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Brussels hotel locked down amid ‘imminent’ terror threat

Soldiers descend on Radisson Blu Hotel, instruct guests to remain in their rooms; Belgium extends national state of emergency

Belgian soldiers stand at the Grand Place in Brussels on November 22, 2015. The Belgian capital was locked down for a second day on November 22 with police and troops on the streets as the authorities hunted for several suspects linked to the Paris attacks. (AFP/Emmanuel Dunand)
Belgian soldiers stand at the Grand Place in Brussels on November 22, 2015. The Belgian capital was locked down for a second day on November 22 with police and troops on the streets as the authorities hunted for several suspects linked to the Paris attacks. (AFP/Emmanuel Dunand)

Belgian police and soldiers descended on a major hotel in central Brussels Sunday night, declaring a lockdown on the buildings in light of a serious security threat.

Guests at the Radisson Blu Hotel were told to stay in their rooms and residents of the area were told to stay indoors until further notice. In addition, the Grand Place central square, minutes from the hotel, was evacuated.

The move is thought to be part of the ongoing manhunt for several suspects linked to the November 13 Paris attacks, including Salah Abdeslam, who managed to slip past French security forces.

Salah’s brother Brahim died when he blew himself up outside a bar as others attacked restaurants, a rock concert and the national stadium.

Belgian police have launched several operations linked to the “terrorist threat” facing Brussels, which is under a top security alert over fears of Paris-style attacks, a spokesman said Sunday.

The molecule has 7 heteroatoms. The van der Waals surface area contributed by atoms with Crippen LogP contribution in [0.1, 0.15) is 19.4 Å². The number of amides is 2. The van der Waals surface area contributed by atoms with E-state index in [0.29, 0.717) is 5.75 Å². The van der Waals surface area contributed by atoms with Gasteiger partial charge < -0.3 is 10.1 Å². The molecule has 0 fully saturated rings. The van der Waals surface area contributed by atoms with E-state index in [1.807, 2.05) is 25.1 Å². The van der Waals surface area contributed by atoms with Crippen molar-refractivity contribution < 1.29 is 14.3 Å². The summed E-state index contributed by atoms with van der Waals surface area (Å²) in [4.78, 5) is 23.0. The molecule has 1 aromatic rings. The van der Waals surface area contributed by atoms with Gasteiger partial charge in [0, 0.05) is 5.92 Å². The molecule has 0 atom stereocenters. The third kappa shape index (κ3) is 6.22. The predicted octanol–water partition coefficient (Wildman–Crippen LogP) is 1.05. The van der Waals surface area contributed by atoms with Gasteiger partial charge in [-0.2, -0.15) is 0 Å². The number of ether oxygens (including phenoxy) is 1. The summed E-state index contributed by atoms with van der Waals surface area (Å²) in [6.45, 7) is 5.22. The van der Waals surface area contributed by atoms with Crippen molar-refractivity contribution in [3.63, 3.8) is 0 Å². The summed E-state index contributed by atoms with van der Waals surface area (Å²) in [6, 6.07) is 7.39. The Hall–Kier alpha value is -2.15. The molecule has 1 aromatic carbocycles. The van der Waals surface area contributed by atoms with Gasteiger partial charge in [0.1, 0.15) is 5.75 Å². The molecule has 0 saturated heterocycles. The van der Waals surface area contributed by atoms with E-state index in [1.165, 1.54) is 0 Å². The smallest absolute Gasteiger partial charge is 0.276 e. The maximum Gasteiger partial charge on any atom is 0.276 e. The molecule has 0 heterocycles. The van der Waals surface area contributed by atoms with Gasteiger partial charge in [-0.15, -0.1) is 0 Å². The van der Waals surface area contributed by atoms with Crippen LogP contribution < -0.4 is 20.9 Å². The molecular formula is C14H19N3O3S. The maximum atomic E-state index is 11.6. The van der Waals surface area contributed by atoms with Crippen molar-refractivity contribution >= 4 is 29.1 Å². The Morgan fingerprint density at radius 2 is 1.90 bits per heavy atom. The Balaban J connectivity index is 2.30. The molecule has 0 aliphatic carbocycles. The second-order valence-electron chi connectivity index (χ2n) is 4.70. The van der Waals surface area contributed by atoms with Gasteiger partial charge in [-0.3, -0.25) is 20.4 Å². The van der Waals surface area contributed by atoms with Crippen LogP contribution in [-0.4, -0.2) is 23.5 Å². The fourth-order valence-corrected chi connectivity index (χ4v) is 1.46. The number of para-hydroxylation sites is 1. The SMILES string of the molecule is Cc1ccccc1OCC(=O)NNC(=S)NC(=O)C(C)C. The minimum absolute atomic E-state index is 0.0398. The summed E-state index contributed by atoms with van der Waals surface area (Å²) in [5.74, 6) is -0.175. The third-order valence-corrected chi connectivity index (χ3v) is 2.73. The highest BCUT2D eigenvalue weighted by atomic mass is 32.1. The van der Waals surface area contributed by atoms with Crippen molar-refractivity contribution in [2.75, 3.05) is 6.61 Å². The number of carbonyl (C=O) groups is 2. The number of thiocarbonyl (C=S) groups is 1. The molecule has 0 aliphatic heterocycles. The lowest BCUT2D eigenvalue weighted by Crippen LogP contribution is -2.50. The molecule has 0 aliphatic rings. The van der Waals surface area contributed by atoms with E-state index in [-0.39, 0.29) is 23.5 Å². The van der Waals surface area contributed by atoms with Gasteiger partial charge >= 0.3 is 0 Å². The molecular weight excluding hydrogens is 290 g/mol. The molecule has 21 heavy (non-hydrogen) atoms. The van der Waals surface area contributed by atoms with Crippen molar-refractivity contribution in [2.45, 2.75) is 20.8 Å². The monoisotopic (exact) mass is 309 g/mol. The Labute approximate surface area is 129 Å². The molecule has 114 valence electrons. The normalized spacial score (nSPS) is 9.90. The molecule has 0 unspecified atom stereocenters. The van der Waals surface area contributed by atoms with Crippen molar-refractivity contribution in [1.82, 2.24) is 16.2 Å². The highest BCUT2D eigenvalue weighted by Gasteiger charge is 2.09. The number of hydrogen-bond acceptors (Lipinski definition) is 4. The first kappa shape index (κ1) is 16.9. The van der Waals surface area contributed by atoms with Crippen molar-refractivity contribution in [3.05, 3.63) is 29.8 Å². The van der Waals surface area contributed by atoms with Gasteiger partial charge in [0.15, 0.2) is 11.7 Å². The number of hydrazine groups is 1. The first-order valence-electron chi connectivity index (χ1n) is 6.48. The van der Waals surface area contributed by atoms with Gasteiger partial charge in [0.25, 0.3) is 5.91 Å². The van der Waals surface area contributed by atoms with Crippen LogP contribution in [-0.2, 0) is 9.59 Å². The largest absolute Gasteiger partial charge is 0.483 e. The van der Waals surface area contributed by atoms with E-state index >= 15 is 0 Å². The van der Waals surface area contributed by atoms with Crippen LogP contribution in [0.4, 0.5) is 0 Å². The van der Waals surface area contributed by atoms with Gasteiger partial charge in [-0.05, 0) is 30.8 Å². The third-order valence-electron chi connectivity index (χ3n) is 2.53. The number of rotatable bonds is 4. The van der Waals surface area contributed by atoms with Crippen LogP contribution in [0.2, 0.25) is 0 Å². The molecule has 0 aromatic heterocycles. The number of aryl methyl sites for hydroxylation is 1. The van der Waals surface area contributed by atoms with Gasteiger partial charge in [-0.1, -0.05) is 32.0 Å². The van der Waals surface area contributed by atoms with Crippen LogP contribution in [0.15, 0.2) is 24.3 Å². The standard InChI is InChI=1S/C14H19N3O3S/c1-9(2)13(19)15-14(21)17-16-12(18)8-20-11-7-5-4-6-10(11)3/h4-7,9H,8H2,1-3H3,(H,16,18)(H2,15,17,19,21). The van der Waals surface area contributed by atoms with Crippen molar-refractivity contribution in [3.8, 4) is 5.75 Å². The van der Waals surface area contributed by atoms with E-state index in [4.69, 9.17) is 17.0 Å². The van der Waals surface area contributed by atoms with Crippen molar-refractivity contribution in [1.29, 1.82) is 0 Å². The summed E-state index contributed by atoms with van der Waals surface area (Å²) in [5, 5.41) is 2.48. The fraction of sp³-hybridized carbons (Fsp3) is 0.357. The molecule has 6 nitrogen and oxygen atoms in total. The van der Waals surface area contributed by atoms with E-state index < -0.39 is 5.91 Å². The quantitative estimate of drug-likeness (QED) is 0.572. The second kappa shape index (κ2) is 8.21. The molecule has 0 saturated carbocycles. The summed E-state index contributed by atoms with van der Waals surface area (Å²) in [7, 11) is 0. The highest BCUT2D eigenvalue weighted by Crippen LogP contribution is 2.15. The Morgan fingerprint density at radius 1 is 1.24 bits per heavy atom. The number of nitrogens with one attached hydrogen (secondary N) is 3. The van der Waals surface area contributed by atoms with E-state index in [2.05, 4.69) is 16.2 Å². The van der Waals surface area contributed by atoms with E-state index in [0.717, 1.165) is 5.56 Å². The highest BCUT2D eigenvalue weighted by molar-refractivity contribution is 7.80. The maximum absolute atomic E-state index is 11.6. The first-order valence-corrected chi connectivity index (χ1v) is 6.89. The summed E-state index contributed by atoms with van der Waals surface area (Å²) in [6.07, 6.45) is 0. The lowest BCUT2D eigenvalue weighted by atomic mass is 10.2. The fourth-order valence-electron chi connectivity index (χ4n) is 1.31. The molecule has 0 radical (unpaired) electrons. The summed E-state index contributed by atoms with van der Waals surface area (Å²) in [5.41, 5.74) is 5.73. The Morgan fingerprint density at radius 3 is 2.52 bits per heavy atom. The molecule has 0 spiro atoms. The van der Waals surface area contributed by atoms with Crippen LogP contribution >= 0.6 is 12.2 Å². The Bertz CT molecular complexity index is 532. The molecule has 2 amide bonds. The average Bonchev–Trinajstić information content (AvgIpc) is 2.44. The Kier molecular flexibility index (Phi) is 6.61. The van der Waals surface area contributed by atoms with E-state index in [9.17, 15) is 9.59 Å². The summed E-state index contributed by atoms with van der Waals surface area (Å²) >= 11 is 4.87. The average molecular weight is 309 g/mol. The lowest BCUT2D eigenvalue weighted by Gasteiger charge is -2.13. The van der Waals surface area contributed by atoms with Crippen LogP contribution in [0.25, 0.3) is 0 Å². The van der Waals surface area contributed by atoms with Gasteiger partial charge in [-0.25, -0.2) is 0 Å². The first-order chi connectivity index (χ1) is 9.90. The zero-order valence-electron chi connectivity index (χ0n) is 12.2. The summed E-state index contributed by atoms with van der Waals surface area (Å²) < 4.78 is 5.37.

“Different operations are under way because of the terrorist threat,” a police spokesman told AFP, requesting that “the media do not comment directly on the actions under way, mentioning the places for example.” The public prosecutor will hold a news conference “when it is all over,” he added.

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Belgian Prime Minister Charles Michel said earlier Sunday that Brussels would remain at the highest possible alert level into Monday, with schools and metros closed over a “serious and imminent” security threat similar to the Paris attacks.

“The threat is considered serious and imminent,” Michel said, a day after the authorities raised the alert level from 3 to 4 in the city that also hosts EU and NATO headquarters.

The city’s metro system will stay closed and all schools will be shut on Monday, he said after a meeting of the national security council to review the situation.

Tense Brussels was locked down for a second day Sunday with armed police and troops patrolling near-deserted streets amid fears jihadists planned a repeat of the Paris attacks, which left 130 people dead on November 13.

“What we fear are similar attacks, with several individuals in several places,” Michel told reporters.

“We are very aware that this situation is very difficult for everyone… we want to thank everyone for their efforts and everyone must remain vigilant,” he said.

“We are doing everything possible to return to normal life.”

The prime minister said officials would review the situation again on Monday, given the disruption expected in Brussels, which is a diplomatic hub as home to the European Union, NATO and a host of major political and business groups.

Michel said the rest of the country would remain on security alert level 3, meaning an attack is considered possible and the threat credible.

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